also necessitate aprompt fulfillment?
Is a Delay a Violation?
At the end of his commentary to
discusses the temporal parameters of positive non-time-bound commandments.
Hefirst suggests, based on a ruling in the Talmud(BT
7b), that delaying theperformance of such laws is a violation of thelaws themselves. In other words, even thougha man can still fulfill the commandment, themere delay constitutes a temporary cancellationof that law. In that context, the
discussion (ibid.) of a
to examine a person suspected of having contracted leprosy. Can a
delay the performance of this obligation? The Talmud
cites a biblical verse (Lev. 13:14; 14:36)to prove that a
can delay for the purposeof facilitating the fulfillment of another statute(and according to one opinion even for asecular purpose). By implication, it wouldappear that a postponement is forbidden forthose commandments that remain unrooted inan explicit Biblical text to permit a delay. The
provisionally suggests, therefore, thata delay may constitute a temporary cancellationof the law itself. Yet the
ultimately rejects that view,given the absence of support for it in othertalmudic
rulings. He says, for example, that themandate of
can be delayed. Healso cites the talmudic statement (BT
4a) that, in general, a delay in fulfilling apositive commandment represents only a lack of conscientiousness, not a cancellation.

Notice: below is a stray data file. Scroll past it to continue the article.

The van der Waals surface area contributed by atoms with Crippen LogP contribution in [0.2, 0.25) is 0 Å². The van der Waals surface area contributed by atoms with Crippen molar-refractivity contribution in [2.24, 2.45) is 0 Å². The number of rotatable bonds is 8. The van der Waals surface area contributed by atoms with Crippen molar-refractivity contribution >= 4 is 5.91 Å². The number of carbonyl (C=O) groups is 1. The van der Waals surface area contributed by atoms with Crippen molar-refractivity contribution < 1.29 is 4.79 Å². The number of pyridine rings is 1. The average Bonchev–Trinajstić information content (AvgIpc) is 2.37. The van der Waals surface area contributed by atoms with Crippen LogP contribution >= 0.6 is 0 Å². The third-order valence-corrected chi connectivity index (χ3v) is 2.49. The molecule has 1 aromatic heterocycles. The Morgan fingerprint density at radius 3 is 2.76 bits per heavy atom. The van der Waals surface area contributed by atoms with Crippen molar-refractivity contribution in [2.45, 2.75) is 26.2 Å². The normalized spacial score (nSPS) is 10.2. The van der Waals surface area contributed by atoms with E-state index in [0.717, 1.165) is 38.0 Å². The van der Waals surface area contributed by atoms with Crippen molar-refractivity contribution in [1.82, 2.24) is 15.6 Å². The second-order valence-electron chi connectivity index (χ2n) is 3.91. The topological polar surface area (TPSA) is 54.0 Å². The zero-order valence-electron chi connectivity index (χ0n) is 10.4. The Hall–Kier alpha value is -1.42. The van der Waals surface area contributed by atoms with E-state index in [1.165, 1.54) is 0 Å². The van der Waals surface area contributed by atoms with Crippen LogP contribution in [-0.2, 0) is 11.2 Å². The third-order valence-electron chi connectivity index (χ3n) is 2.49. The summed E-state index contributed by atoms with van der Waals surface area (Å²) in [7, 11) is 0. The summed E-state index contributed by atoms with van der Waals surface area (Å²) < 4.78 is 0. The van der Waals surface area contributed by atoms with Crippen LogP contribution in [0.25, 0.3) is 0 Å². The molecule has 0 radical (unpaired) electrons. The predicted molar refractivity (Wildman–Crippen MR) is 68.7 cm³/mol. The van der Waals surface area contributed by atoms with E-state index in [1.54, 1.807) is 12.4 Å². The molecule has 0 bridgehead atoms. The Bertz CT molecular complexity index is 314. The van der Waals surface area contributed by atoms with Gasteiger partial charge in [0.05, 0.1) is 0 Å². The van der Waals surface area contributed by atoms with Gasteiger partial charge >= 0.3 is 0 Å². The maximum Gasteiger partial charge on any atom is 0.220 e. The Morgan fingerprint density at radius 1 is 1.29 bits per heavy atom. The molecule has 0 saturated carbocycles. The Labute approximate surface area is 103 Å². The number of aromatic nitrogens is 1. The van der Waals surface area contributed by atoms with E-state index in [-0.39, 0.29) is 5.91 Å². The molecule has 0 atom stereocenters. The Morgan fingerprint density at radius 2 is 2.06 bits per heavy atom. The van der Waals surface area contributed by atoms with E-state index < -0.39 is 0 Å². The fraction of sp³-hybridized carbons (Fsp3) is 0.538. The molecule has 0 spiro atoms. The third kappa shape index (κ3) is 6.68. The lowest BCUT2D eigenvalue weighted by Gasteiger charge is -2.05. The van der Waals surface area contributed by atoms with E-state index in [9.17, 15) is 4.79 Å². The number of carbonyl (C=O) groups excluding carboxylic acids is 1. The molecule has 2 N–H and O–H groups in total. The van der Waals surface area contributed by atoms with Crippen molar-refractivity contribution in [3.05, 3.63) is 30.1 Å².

…with all non
-time-bound positivecommandments one can delay for the sakeof another
or to avoid a monetary loss. And the need for a verse in theleprosy case is either because the essentialnature of the mandate is particularly severe,or because the
is relieved of the moregeneral obligation expressed in thetalmudic
zerizin maqdimin le- mitsvot
Still, if oneprocrastinates for no reason at all, he mightarguably cancel and violate the injunction. Yet even in such a situation, it possibly may not be a violation: As long as hisintention is to fulfill the law, the delay isnot viewed as a nullification of the Torah'smandate. This position is supported by aruling of
29b): If onepossesses
at the start of
, withthe intention to destroy it later during
, he does not violate the prohibitionsagainst owning
In sum, the
starts with the view thata delay in performing non-time-boundcommandments constitutes a cancellation of the law. He then rejects that position basedupon several talmudic
rulings, and finally concludes that a delay would be permitted fora divine or secular motive and possibly
evenfor no reason at all. But the
only discussed non-time-bound
in general; hedid not address the specific commandment toprocreate.
The commandment to procreate begins at the age of seventeen; if he is not married by the age of twenty he is violating this mandate
Regarding procreation, R. Huna (BT
29b) says that a man should be married by theage of twenty, because all his days willotherwise be filled with immoral sexualthoughts. In the
, Maimonidescodifies the
as follows: The commandment to procreate begins atthe age of seventeen; if he is not married
4. He does not discuss the specific commandment to procreate, but only this category of
as a whole.5. The
does not find this proof very compelling, because this citation refers to time-bound commandments, whichone does not violate until the passage of the particular time frame.6. The translation is mine.